Elder William Dixon
Tuesday, August 11
Perspective: Some Thoughts on Managing Anxiety
“So do not worry about tomorrow, for tomorrow will bring worries of its own. Today’s trouble is enough for today.” Matthew 6:34
Your patient will, of course, have picked up the notion that he must submit with patience to the Enemy’s will. What the Enemy means by this is primarily that he should accept with patience the tribulation which has actually been dealt out to him-the present anxiety and suspense. It is about this that he is to say “Thy will be done,” and for the daily task of bearing this that the daily bread will be provided. It is your business to see that the patient never thinks of the present fear as his appointed cross but only of the things he is afraid of. Let him regard them as his crosses: let him forget that, since they are incompatible, they cannot all happen to him, and let him try to practice fortitude and patience to them all in advance. For real resignation, at the same moment, to a dozen different and hypothetical fates, is almost impossible, and the Enemy does not greatly assist those who are trying to attain it: resignation to present and actual suffering, even where that suffering consists of fear, is far easier and is usually helped by this direct action.
C.S. Lewis, The Screwtape Letters
It is much easier for me to understand what Jesus expects of me than it is to believe what He has said or to act in accordance with His teaching. There are few areas in my life where this is more true than the area of dealing with anxiety. I organize, plan ahead, pray, prepare, and erroneously convince myself that I am in control, all in an attempt to reduce my anxiety. To give you a sense of what I mean, late last month, my brother in Ohio found the email that I had sent in 2009 after reading a book about the 1918 pandemic advising everyone in our family to purchase N95 masks (as I had just done). The chocolate I added to our emergency supplies about the same time did not turn out to be as good an investment.
And much as I love C.S. Lewis’s writings, there are few passages in his works that I have found more practical and helpful than the one above. In the Preface to The Screwtape Letters, Lewis claims to be publishing a set of letters written by a devil named Screwtape to his nephew Wormwood. Thus, the Enemy (referred to in the excerpt of the letter quoted above) is God and the “patient” is a British citizen who Wormwood is responsible for deceiving.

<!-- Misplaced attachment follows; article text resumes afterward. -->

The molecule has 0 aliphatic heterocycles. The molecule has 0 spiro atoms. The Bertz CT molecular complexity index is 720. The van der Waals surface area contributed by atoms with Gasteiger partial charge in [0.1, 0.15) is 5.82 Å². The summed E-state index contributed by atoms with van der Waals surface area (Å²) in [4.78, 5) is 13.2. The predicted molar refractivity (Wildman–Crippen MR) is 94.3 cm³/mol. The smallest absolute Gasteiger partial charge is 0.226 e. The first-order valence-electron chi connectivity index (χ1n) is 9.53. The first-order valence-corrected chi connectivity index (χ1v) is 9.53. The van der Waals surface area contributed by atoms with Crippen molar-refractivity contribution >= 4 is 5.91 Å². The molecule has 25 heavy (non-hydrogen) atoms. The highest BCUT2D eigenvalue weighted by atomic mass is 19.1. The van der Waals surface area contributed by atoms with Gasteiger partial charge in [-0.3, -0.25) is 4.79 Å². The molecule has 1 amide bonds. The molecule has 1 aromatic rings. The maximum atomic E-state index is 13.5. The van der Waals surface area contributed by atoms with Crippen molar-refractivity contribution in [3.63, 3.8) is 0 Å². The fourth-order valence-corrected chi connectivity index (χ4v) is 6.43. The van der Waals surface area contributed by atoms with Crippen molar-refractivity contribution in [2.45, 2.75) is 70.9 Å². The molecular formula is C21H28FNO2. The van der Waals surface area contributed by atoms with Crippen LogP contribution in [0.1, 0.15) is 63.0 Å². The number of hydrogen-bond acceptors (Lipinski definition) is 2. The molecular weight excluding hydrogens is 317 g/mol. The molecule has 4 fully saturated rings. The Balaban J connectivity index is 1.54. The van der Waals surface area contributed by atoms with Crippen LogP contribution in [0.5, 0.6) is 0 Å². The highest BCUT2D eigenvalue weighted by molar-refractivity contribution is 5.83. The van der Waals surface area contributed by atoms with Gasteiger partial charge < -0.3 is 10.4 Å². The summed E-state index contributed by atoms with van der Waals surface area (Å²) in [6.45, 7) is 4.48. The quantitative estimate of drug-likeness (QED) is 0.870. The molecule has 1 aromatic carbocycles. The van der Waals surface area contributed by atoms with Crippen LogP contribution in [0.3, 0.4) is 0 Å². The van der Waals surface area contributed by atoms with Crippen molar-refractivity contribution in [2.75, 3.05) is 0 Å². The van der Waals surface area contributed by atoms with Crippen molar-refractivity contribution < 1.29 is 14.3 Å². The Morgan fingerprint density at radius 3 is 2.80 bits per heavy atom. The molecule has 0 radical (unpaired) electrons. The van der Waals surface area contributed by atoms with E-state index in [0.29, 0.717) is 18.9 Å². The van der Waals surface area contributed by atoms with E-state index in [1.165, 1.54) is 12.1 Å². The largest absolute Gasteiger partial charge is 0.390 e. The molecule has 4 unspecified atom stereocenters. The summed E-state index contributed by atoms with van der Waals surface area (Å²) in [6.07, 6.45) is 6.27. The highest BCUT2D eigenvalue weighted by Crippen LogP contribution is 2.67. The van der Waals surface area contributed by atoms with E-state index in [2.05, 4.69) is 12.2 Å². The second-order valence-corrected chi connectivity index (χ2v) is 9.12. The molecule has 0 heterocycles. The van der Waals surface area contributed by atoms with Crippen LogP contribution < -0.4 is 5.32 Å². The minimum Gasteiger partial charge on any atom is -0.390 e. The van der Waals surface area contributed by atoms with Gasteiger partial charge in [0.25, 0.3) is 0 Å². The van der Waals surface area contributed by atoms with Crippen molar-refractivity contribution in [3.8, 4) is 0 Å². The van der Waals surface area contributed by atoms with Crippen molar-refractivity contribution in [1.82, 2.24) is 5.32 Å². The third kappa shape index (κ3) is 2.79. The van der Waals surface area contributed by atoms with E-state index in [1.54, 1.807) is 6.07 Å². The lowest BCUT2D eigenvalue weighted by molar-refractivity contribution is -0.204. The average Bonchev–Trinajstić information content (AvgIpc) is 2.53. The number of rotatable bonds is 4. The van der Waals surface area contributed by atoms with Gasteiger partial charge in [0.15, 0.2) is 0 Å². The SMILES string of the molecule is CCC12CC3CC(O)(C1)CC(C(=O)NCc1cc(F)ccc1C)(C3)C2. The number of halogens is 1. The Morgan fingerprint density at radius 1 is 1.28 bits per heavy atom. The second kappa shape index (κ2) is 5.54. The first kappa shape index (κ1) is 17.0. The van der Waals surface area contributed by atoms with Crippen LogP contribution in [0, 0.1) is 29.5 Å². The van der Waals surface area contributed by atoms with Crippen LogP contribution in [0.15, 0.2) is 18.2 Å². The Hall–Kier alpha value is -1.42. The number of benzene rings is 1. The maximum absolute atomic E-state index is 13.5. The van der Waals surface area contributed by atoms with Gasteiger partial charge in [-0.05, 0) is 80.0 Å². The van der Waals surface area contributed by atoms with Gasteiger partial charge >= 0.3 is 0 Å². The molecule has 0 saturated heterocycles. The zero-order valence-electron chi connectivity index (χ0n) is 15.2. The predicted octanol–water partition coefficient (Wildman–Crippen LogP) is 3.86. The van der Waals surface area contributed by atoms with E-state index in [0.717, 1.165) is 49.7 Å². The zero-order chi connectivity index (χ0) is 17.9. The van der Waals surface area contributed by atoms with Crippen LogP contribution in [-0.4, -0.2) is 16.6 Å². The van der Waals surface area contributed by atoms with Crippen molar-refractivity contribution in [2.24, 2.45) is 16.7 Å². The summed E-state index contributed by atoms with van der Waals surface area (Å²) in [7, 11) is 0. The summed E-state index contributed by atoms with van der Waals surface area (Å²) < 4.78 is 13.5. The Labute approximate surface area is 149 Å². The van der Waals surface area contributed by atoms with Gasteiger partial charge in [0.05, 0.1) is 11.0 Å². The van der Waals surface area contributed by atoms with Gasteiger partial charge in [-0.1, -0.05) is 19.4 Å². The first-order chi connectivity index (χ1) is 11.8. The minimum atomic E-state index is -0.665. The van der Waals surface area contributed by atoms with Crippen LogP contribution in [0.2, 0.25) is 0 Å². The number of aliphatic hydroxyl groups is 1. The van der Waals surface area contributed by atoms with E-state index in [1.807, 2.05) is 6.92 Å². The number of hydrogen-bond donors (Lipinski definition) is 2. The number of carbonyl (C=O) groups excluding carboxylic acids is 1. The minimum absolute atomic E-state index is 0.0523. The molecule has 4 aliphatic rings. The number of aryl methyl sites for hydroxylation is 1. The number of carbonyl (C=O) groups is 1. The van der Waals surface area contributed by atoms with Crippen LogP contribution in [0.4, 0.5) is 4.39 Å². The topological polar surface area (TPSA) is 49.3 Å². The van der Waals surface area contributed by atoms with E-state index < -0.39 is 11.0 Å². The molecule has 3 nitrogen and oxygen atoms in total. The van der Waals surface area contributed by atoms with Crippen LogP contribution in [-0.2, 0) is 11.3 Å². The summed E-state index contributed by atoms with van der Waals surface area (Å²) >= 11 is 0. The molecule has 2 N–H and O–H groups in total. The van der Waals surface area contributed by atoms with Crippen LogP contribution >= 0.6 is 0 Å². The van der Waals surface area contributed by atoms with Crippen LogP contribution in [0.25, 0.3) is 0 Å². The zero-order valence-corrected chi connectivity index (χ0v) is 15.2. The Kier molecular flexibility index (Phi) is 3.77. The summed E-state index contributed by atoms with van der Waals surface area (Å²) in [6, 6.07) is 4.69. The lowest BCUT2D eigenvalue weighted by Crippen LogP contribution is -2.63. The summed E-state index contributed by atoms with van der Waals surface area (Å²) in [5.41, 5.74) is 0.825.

Reading this passage and realizing that much of my anxiety was actually rooted in my tendency to worry about all of the things that could possibly happen in a given situation, has significantly reduced my anxiety. Once I realized that everything I feared happening in a given situation was almost certainly not going to happen (and in most cases could not happen), it was so much easier to say “Thy will be done” to the still unknown future that would unfold. And even now, when I find myself gripped with fear, the reminder of Lewis’ words frequently allows me to loosen fear’s grip on my heart, mind, and soul and to move toward trust.
Being anxious today is understandable. A virus is killing tens of thousands, sickening more, and threatening livelihoods. Thus, we are concerned about ourselves and our children, parents, family members, friends, and neighbors. There is also unrest and upheaval as the country tries to deal with its troubled history on race. There is the uncertainty, hope, and fear that always accompany a presidential election. And there are untold other individual and personal sources of stress that each of us face in addition to the ones we face corporately. And yet, even today, Jesus who knows all of that (and how it will all end) still says, “[d]o not worry about tomorrow, for tomorrow will bring worries of its own. Today’s troubles are enough for today.”
There are troubles today and there will be tomorrow also. Practice trusting Jesus. And keep your eyes on Him rather than all of the things that could possibly go wrong today and tomorrow.